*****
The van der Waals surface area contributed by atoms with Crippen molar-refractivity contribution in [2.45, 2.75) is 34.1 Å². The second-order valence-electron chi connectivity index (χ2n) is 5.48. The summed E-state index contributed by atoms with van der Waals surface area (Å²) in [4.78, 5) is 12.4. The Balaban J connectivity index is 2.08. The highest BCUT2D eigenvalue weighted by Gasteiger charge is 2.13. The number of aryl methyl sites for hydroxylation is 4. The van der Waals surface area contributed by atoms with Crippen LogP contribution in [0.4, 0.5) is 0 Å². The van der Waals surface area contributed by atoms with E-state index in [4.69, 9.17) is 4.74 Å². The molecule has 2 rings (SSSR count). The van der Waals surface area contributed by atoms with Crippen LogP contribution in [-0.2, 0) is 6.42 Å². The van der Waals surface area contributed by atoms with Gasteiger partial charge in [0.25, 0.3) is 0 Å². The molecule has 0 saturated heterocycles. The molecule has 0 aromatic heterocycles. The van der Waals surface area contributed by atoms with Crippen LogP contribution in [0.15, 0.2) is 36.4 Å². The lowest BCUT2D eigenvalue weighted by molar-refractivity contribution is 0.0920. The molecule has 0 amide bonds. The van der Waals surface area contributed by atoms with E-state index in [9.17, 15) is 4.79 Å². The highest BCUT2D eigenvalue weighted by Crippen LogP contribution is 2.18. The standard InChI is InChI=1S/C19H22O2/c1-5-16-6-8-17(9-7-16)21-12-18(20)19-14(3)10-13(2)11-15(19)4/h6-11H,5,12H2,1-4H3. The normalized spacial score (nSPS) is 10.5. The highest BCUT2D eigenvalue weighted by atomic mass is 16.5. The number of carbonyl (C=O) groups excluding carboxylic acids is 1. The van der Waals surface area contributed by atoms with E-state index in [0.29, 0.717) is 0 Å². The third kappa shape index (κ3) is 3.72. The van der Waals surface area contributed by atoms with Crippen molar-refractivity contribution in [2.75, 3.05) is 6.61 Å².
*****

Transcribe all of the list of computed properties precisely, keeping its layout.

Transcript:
The van der Waals surface area contributed by atoms with Crippen molar-refractivity contribution in [2.45, 2.75) is 34.1 Å². The second-order valence-electron chi connectivity index (χ2n) is 5.48. The summed E-state index contributed by atoms with van der Waals surface area (Å²) in [4.78, 5) is 12.4. The Balaban J connectivity index is 2.08. The highest BCUT2D eigenvalue weighted by Gasteiger charge is 2.13. The number of aryl methyl sites for hydroxylation is 4. The van der Waals surface area contributed by atoms with Crippen LogP contribution in [0.4, 0.5) is 0 Å². The van der Waals surface area contributed by atoms with E-state index in [4.69, 9.17) is 4.74 Å². The molecule has 2 rings (SSSR count). The van der Waals surface area contributed by atoms with Crippen LogP contribution in [-0.2, 0) is 6.42 Å². The van der Waals surface area contributed by atoms with Gasteiger partial charge in [0.25, 0.3) is 0 Å². The molecule has 0 saturated heterocycles. The molecule has 0 aromatic heterocycles. The van der Waals surface area contributed by atoms with Crippen LogP contribution in [0.15, 0.2) is 36.4 Å². The lowest BCUT2D eigenvalue weighted by molar-refractivity contribution is 0.0920. The molecule has 0 amide bonds. The van der Waals surface area contributed by atoms with E-state index in [9.17, 15) is 4.79 Å². The highest BCUT2D eigenvalue weighted by Crippen LogP contribution is 2.18. The standard InChI is InChI=1S/C19H22O2/c1-5-16-6-8-17(9-7-16)21-12-18(20)19-14(3)10-13(2)11-15(19)4/h6-11H,5,12H2,1-4H3. The normalized spacial score (nSPS) is 10.5. The highest BCUT2D eigenvalue weighted by atomic mass is 16.5. The number of carbonyl (C=O) groups excluding carboxylic acids is 1. The van der Waals surface area contributed by atoms with E-state index in [0.29, 0.717) is 0 Å². The third kappa shape index (κ3) is 3.72. The van der Waals surface area contributed by atoms with Crippen molar-refractivity contribution in [2.75, 3.05) is 6.61 Å².